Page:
ROBERT WILSON is the author of numerous novels, including The Company of Strangers and A Small Death in Lisbon, which won the Gold Dagger Award as Best Crime Novel of the Year from Britain's Crime Writers' Association. A graduate of Oxford University, he has worked in shipping, advertising, and trading in Africa, and has lived in Greece, Portugal, and West Africa.
This tense thriller from the author of A Small Death in Lisbon (2000) mixes mathematics with wartime intrigue to fine effect. British intelligence hires Andrea Aspinall, a mathematical wunderkind, to make use of her extraordinary gift in hunting atomic secrets. But Andrea disappears in Lisbon, where she adopts a new identity and meets Karl Voss, an attache at the German legation, who's plotting against the Nazis. The action shifts to Portugal and cold-war Berlin, where intrigue and counter-intrigue are routine, until a bleak ending brings the reader up short. The narrative spans the years from WWII to glasnost and the collapse of the Berlin Wall, yet for all the inevitable social commentary the novel remains at heart a conventional sociopolitical thriller with strong echoes of le Carre, Ambler, Deighton and others not to mention Gravity's Rainbow. As the story lengthens and the calendar pages fall away, suspense inevitably slackens, though for the most part the novel remains supremely readable. Wilson's spare prose style never becomes skeletal, and the characters, while lightly sketched, remain believable. The author portrays Andrea in particular with sympathy and insight, and adumbrates her remarkable ability early on when she describes what might be called the joys of mathematics: "The number six... has three divisors one, two and three which if added together come to... six. Isn't that perfect?" The verdict: an evocative and compelling thriller. 5-city author tour; 75,000 first printing. (Oct. 19) Forecast: After the success of A Small Death in Lisbon, winner of Britain's CWA Gold Dagger Award, a lot is riding on this follow-up; expect sales to exceed those of the previous novel. Copyright 2001 Cahners Business Information.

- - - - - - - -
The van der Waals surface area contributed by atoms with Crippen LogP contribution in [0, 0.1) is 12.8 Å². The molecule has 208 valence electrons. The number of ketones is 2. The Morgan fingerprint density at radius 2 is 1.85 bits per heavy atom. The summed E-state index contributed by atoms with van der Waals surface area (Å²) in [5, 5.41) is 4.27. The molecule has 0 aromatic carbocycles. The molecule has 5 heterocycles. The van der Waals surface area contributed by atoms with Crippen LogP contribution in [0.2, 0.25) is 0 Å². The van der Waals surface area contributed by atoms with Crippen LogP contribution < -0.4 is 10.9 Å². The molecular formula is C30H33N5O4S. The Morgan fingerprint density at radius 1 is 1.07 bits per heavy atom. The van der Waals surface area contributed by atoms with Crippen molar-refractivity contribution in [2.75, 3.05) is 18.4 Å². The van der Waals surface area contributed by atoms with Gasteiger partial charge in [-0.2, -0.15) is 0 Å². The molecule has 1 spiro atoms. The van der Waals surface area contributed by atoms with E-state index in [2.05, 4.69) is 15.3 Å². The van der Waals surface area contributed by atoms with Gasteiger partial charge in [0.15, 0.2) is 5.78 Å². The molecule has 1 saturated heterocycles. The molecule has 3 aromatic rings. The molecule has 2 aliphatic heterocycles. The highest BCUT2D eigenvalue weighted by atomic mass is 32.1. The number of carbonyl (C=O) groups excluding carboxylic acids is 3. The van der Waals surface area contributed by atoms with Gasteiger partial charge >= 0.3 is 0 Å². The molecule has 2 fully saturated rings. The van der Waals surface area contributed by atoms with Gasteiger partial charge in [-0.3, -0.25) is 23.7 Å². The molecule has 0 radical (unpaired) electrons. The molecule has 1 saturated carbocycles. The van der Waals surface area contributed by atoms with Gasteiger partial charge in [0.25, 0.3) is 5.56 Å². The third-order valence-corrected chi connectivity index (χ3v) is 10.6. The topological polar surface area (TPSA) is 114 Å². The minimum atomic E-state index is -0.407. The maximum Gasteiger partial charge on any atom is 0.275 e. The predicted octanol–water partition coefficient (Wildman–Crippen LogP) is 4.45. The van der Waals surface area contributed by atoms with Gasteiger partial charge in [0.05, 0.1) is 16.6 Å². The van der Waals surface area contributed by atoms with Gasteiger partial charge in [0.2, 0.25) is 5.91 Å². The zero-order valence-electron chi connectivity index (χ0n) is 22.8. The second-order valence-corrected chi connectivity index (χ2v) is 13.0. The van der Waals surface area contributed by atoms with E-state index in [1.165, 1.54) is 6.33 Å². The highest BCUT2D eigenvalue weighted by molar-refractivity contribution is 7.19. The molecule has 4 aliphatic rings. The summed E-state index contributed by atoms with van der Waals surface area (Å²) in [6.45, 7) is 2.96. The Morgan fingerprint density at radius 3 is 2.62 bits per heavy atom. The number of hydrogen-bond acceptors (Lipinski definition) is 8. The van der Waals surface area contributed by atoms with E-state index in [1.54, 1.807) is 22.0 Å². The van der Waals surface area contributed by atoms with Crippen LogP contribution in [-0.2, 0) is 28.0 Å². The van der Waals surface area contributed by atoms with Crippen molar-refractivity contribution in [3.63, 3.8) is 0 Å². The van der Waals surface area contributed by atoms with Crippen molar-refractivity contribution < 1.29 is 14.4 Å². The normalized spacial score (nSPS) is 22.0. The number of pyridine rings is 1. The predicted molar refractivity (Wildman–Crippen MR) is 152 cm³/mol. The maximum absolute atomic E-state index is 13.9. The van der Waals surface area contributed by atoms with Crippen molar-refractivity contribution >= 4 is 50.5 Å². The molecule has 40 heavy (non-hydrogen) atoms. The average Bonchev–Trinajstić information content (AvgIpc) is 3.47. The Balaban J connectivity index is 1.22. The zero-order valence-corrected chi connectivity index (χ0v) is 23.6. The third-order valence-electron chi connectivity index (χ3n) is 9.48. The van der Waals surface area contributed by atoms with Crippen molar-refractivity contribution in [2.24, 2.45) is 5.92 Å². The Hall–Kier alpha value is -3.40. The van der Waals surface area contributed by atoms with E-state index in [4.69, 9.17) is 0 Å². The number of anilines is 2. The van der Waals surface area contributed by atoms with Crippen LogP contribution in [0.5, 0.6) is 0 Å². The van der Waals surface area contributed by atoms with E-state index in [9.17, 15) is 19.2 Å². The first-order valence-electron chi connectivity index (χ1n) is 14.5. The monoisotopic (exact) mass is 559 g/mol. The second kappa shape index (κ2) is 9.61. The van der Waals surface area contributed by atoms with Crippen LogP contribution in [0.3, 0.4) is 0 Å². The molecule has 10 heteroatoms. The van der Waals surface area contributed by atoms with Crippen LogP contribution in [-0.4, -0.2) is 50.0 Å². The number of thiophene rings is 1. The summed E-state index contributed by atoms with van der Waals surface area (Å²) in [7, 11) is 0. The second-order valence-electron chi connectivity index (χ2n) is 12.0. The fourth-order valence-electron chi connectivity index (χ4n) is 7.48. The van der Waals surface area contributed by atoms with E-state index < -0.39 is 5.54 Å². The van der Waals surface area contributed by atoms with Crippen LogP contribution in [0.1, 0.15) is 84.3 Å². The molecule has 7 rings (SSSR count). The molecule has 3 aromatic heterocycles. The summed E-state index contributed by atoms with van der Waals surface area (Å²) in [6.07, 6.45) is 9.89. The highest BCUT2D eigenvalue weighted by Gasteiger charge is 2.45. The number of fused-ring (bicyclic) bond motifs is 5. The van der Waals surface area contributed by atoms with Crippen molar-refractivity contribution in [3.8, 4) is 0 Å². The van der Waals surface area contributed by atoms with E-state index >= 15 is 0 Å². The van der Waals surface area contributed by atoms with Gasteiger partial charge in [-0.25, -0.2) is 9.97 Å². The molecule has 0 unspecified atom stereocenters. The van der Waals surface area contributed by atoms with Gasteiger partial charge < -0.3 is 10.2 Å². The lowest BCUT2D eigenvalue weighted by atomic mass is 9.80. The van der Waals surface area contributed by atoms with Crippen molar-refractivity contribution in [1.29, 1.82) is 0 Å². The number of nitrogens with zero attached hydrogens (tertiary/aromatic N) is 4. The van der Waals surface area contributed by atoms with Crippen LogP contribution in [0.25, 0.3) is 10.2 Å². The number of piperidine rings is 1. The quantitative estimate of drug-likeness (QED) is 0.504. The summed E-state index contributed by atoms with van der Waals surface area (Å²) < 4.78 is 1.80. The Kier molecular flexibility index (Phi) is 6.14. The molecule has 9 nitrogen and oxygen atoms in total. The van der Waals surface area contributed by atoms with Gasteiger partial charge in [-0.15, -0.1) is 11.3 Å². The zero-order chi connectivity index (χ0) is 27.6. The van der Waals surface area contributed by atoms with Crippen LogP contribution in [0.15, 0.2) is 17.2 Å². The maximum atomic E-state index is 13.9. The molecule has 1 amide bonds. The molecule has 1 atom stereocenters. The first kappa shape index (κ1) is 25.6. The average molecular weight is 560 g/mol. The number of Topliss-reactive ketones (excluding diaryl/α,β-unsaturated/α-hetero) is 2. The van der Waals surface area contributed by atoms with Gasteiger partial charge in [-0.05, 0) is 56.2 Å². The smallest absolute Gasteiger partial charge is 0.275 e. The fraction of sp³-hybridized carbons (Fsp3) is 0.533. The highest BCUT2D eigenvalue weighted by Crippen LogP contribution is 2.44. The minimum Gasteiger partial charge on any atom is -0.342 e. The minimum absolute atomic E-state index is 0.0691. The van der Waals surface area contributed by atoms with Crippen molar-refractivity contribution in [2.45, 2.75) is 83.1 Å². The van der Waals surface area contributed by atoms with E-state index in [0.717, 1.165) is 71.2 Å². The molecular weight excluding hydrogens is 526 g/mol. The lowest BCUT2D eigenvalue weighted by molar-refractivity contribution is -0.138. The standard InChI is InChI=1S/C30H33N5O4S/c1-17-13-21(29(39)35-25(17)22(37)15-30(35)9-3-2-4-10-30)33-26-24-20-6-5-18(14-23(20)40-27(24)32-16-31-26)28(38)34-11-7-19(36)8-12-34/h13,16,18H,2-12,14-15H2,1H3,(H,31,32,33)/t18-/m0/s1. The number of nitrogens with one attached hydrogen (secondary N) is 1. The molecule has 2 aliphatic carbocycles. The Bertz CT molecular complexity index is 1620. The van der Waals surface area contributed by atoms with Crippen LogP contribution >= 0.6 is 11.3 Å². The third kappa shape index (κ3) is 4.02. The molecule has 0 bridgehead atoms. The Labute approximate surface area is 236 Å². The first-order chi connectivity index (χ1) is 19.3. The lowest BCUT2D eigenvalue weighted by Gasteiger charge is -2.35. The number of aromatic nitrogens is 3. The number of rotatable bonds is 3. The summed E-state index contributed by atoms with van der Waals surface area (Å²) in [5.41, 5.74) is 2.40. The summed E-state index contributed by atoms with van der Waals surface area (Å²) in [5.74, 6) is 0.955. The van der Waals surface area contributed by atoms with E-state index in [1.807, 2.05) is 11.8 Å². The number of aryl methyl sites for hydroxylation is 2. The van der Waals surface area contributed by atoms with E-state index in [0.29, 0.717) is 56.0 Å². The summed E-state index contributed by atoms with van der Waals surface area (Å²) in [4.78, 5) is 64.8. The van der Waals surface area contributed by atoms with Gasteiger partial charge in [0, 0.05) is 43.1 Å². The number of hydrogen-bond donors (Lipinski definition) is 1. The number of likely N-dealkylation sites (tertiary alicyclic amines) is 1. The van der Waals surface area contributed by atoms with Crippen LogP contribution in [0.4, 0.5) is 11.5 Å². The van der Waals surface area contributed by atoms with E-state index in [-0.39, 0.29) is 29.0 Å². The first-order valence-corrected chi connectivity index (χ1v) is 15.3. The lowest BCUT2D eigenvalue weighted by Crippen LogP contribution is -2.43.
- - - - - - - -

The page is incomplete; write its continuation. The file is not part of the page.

This uneven but ultimately satisfying novel follows the life of Andrea Aspinalt, recruited by British intelligence to gather secrets in Lisbon near the end of World War II. Following a disastrous affair with Karl Voss, the German military attachE, a relationship that apparently results in his execution, Andrea marries a Portuguese major. When her husband and son both die fighting in the colonial wars in Africa in 1968, Andrea returns to London. She becomes involved with Communists, returns to work for the SIS, and is sent on a risky mission to East Berlin, where traitors abound and long-held secrets hold their own risks. Wilson, award-winning author of A Small Death in Lisbon returns to the same atmospheric settings in Portugal (where he is at his best) and Germany, but the Byzantine plot and half-century time span detract from the penetrating analysis of the human heart that makes this novel worth reading. Recommended for larger public libraries. [Previewed in Prepub Alert, LJ 6/1/01.]Ronnie H. Terpening, Univ. of Arizona, Tucson Copyright 2001 Cahners Business Information.
Wilson here sticks with what worked so well in his stylish debut, A Small Death in Lisbon, crafting a thriller that moves from the outer edges of the Third Reich to postwar Berlin. Copyright 2001 Cahners Business Information.
PRAISE FOR THE COMPANY OF STRANGERS
"[The Company of Strangers] is streets ahead of most other thrillers."-The Times (London)
"A plotter's delight . . . [Wilson] creates an intriguing moral
maze for his heroine to negotiate."-The Guardian (London) PRAISE
FOR A SMALL DEATH IN LISBON
Winner of the Gold Dagger Award for Best Crime Novel "Robert Wilson's A Small Death in Lisbon turns a local murder case into a taut international thriller . . . with considerable, nailbaiting skill."-Time "A tour de force."-Los Angeles Times "Historically sprawling, richly distilled thriller . . . The whole is a suspenseful, intricately plotted, violent and steamy tale. You will turn the last page of this compelling novel out of breath."-The New York Times